Category Archives: Thinking

Bertrand Russell on Fearing Thought

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Men fear thought as they fear nothing else on earth – more than ruin, more even than death. Thought is subversive and revolutionary, destructive and terrible; thought is merciless to privilege, established institutions, and comfortable habits; thought is anarchic and lawless, indifferent to authority, careless of the well-tried wisdom of the ages. Thought looks into the pit of hell and is not afraid. ~ Bertrand Russell Continue reading Bertrand Russell on Fearing Thought

We Fear Thought

Men fear thought as they fear nothing else on earth – more than ruin, more even than death. Thought is subversive and revolutionary, destructive and terrible; thought is merciless to privilege, established institutions, and comfortable habits; thought is anarchic and lawless, indifferent to authority, careless of the well-tried wisdom of the ages. Thought looks into the pit of hell and is not afraid. ~ Bertrand Russell (“Why Men Fight: A Method of Abolishing the International Duel,” pp. 178-179) Continue reading We Fear Thought

Thinking and Walking

Thought a bit more about nostalgia today on my morning walk. (I blogged about it recently here.)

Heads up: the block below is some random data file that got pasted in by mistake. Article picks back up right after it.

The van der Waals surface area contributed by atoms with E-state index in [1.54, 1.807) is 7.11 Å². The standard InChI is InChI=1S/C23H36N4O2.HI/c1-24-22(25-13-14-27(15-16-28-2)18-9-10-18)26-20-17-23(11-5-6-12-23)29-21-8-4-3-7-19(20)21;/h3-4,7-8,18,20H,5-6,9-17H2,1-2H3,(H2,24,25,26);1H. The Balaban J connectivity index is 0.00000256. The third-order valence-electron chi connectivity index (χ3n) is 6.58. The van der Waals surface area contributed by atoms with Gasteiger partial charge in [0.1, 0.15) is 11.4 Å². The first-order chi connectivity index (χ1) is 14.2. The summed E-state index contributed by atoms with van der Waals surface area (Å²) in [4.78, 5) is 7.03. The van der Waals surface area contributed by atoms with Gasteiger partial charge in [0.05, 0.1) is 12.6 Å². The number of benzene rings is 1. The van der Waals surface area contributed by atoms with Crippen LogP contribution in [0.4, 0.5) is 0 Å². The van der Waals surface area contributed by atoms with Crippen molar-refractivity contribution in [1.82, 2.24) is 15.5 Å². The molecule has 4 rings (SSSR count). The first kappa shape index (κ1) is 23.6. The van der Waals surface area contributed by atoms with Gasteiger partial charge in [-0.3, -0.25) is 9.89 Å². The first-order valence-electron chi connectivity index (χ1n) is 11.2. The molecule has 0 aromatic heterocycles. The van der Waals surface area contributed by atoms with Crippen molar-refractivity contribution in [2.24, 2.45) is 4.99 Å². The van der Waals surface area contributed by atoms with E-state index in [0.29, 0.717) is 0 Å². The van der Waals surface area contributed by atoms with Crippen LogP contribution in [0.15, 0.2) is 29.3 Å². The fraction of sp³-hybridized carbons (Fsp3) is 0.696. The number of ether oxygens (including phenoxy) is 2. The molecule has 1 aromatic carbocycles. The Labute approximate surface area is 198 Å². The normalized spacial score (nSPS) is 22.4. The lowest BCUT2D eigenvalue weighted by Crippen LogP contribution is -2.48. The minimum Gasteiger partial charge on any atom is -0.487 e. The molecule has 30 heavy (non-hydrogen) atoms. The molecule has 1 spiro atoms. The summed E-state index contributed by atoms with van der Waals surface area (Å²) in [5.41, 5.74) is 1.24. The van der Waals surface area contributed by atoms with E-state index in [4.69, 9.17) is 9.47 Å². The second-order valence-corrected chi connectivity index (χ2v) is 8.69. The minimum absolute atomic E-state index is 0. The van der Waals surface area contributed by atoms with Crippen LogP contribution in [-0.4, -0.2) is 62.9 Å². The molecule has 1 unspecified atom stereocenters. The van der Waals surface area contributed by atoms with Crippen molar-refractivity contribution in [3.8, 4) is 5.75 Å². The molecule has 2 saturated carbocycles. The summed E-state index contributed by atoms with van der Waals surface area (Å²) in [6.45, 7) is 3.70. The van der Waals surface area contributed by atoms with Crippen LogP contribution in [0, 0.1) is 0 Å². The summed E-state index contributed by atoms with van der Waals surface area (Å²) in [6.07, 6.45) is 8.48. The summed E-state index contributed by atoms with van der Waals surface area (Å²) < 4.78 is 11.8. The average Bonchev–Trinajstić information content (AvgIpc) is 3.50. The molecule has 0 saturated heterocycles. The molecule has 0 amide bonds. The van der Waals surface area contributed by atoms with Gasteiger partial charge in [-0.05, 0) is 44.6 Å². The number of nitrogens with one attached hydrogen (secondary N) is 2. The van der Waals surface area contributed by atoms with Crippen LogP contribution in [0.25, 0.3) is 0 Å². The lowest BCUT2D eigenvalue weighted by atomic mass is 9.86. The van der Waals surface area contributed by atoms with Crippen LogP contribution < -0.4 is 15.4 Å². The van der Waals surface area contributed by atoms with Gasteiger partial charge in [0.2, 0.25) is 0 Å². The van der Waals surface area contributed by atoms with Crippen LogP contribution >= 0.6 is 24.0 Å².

Perhaps I enjoy nostalgia because of having, as best I remember, an idyllic childhood—wonderful parents who had a middle class income, a healthy mind and body, a good education, a physically safe environment, and all in the midst of a bustling economy with wealth distributed relatively fairly (much more so than it is now) and a polity still somewhat united in the aftermath of WWII. Had I not been born with that genome in that environment, I may be less nostalgic. I wish that everyone had a good past to look back toward, and an infinitely good future to look forward to.

It is not surprising that such ideas took hold while walking, which provides the opportunity for, and is conducive to, uninterrupted, reflective thinking. Many have extolled the virtues of walking: Lao Tzu, Aristotle, Rousseau, Dickens, Freud, Piaget, and former US Presidents Thomas Jefferson and Harry Truman.1 2 And the physical and psychological benefits of walking make it even more appealing. I encourage everyone to walk if possible and if you cannot, then move your body in whatever way you can.

And if for some reason you cannot move, then move your mind and explore its space. There you can travel as far as your imagination and sense of wonder allow; seeing sights and thinking thoughts that the able bodied may miss.

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1. http://blog.ted.com/2013/04/29/walking-meetings-5-surprising-thinkers-who-swore-by-them/
2. http://www.laweekly.com/2008-10-30/art-books/walk-on-the-mild-side/